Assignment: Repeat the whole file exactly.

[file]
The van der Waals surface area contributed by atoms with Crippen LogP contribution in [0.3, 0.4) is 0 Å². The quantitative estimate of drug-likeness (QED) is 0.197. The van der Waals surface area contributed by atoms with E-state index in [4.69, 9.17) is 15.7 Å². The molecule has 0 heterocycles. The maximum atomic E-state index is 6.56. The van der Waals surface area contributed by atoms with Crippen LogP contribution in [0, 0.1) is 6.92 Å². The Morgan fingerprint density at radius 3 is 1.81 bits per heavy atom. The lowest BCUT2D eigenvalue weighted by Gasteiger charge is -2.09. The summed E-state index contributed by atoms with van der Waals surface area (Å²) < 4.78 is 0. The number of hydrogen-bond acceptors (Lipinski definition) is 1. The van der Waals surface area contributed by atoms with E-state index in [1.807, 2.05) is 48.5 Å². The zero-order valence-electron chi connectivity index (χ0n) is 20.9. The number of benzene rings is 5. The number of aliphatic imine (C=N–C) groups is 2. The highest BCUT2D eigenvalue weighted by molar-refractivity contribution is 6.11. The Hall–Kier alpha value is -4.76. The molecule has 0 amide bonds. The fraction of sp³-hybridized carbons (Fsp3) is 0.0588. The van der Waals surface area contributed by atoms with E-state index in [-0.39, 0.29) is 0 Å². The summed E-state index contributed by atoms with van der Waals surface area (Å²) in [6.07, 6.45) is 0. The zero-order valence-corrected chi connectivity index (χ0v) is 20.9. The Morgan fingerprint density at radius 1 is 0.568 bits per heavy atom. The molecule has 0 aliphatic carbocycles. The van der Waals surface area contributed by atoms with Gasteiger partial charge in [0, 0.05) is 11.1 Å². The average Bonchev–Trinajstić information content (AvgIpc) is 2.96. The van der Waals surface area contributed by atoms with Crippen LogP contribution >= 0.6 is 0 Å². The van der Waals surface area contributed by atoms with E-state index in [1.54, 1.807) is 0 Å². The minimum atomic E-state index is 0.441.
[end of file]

The van der Waals surface area contributed by atoms with Crippen LogP contribution in [0.3, 0.4) is 0 Å². The quantitative estimate of drug-likeness (QED) is 0.197. The van der Waals surface area contributed by atoms with E-state index in [4.69, 9.17) is 15.7 Å². The molecule has 0 heterocycles. The maximum atomic E-state index is 6.56. The van der Waals surface area contributed by atoms with Crippen LogP contribution in [0, 0.1) is 6.92 Å². The Morgan fingerprint density at radius 3 is 1.81 bits per heavy atom. The lowest BCUT2D eigenvalue weighted by Gasteiger charge is -2.09. The summed E-state index contributed by atoms with van der Waals surface area (Å²) < 4.78 is 0. The number of hydrogen-bond acceptors (Lipinski definition) is 1. The van der Waals surface area contributed by atoms with E-state index in [1.807, 2.05) is 48.5 Å². The zero-order valence-electron chi connectivity index (χ0n) is 20.9. The number of benzene rings is 5. The number of aliphatic imine (C=N–C) groups is 2. The highest BCUT2D eigenvalue weighted by molar-refractivity contribution is 6.11. The Hall–Kier alpha value is -4.76. The molecule has 0 amide bonds. The fraction of sp³-hybridized carbons (Fsp3) is 0.0588. The van der Waals surface area contributed by atoms with E-state index in [-0.39, 0.29) is 0 Å². The summed E-state index contributed by atoms with van der Waals surface area (Å²) in [6.07, 6.45) is 0. The zero-order valence-corrected chi connectivity index (χ0v) is 20.9. The Morgan fingerprint density at radius 1 is 0.568 bits per heavy atom. The molecule has 0 aliphatic carbocycles. The van der Waals surface area contributed by atoms with Gasteiger partial charge in [0, 0.05) is 11.1 Å². The average Bonchev–Trinajstić information content (AvgIpc) is 2.96. The van der Waals surface area contributed by atoms with Crippen LogP contribution >= 0.6 is 0 Å². The van der Waals surface area contributed by atoms with E-state index in [1.54, 1.807) is 0 Å². The minimum atomic E-state index is 0.441.